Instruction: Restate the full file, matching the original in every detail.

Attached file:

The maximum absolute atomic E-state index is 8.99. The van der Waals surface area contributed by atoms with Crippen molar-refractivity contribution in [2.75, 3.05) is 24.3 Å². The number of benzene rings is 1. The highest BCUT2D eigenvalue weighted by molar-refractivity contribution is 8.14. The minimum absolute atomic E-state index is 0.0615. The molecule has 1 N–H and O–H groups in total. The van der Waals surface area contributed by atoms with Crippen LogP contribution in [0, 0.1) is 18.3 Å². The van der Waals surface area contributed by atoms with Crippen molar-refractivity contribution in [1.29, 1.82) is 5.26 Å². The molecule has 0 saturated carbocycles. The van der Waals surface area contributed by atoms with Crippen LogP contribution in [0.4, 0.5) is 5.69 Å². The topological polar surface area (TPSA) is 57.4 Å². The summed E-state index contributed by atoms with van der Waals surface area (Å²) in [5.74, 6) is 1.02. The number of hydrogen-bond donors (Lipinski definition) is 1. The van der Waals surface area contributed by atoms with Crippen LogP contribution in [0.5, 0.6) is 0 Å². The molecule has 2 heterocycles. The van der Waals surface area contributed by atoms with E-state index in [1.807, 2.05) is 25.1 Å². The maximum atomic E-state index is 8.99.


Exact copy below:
The maximum absolute atomic E-state index is 8.99. The van der Waals surface area contributed by atoms with Crippen molar-refractivity contribution in [2.75, 3.05) is 24.3 Å². The number of benzene rings is 1. The highest BCUT2D eigenvalue weighted by molar-refractivity contribution is 8.14. The minimum absolute atomic E-state index is 0.0615. The molecule has 1 N–H and O–H groups in total. The van der Waals surface area contributed by atoms with Crippen LogP contribution in [0, 0.1) is 18.3 Å². The van der Waals surface area contributed by atoms with Crippen molar-refractivity contribution in [1.29, 1.82) is 5.26 Å². The molecule has 0 saturated carbocycles. The van der Waals surface area contributed by atoms with Crippen LogP contribution in [0.4, 0.5) is 5.69 Å². The topological polar surface area (TPSA) is 57.4 Å². The summed E-state index contributed by atoms with van der Waals surface area (Å²) in [5.74, 6) is 1.02. The number of hydrogen-bond donors (Lipinski definition) is 1. The van der Waals surface area contributed by atoms with Crippen LogP contribution in [0.5, 0.6) is 0 Å². The molecule has 2 heterocycles. The van der Waals surface area contributed by atoms with E-state index in [1.807, 2.05) is 25.1 Å². The maximum atomic E-state index is 8.99.